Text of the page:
Hiring managers at large advertising agencies (100+ employees) and large marketing departments (1,000+ employees) expect the greatest difficulty, with 55 percent of respondents in each group reporting it is somewhat or very challenging to find the talent they seek.
When asked which areas are most difficult to fill, the top responses were brand/product management and account services.
About The Creative Group
The Creative Group (TCG) specializes in placing a range of highly skilled interactive, design, marketing, advertising and public relations professionals with a variety of firms on a project, contract-to-hire and full-time basis. More resources, including online job-hunting services, candidate portfolios and TCG’s blog, can be found at creativegroup.com.
Gatekeeper Press is a new full-service publishing house and distribution aggregator for independent authors who want to produce and distribute high-quality books in both digital and print formats.
Launched by Price World Publishing, Gatekeeper Press wants to open the gates of the book-publishing world by offering high-quality services to authors for the lowest-possible prices.
What makes Gatekeeper Press different from other companies offering similar services? “Everything,” says Rob Price, CEO of Price World Publishing. “Our prices are the lowest, and our payouts are the highest. Gatekeeper Press authors earn 100% of their royalties, retain 100% of their rights, and our distribution arm reaches readers around the globe.”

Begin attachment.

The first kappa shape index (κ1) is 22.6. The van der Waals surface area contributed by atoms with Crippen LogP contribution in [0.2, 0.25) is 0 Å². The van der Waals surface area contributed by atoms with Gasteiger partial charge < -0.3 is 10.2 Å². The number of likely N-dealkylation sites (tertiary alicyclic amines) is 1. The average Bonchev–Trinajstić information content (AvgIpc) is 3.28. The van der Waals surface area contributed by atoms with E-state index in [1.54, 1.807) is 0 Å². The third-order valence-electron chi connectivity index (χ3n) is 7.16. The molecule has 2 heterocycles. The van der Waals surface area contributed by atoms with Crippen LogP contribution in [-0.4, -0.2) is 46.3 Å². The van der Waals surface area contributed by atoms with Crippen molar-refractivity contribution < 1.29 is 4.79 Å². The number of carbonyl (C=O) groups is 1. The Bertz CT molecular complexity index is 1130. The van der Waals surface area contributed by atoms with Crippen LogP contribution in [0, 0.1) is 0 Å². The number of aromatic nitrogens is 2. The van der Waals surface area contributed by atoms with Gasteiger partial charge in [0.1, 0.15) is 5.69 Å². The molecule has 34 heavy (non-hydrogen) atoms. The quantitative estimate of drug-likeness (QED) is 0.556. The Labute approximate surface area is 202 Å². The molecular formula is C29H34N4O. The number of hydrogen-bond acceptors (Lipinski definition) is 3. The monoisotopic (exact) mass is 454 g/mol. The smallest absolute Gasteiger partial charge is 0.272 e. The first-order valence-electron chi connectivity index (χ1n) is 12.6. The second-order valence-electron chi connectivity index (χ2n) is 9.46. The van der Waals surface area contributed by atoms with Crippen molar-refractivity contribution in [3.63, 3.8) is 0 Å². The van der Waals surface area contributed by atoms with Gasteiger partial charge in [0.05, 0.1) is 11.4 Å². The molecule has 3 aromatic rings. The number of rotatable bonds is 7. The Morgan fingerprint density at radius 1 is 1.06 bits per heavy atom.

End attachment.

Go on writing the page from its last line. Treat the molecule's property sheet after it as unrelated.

The company offers four services: eBook Conversion and Distribution ($249), Paperback Design and Distribution ($249), Cover Design ($189), and Editing and Proofreading ($10.50/1,000 words and $6.50/1,000 words). Prices are lower when the services are combined.
Price, who has been a publisher since 2001, says Gatekeeper Press can offer low prices because of low overhead, an existing publishing infrastructure, and efficiencies.
Gatekeeper Press’ distribution network includes 14 eBook outlets, including Amazon Kindle, Apple iBookstore, Barnes & Noble, Kobo, and Scribd. Print-book distribution is provided through Amazon.com, Amazon Europe, BarnesandNoble.com, Ingram, Baker & Taylor, and NACSCORP.
Gatekeeper Press doesn’t require pre-formatted files and doesn’t charge extra to include the graphics, images, or audio or video files used to create enhanced eBooks.
Authors receive 100% of their royalties and can choose to have their books pulled from distribution at any time for any reason.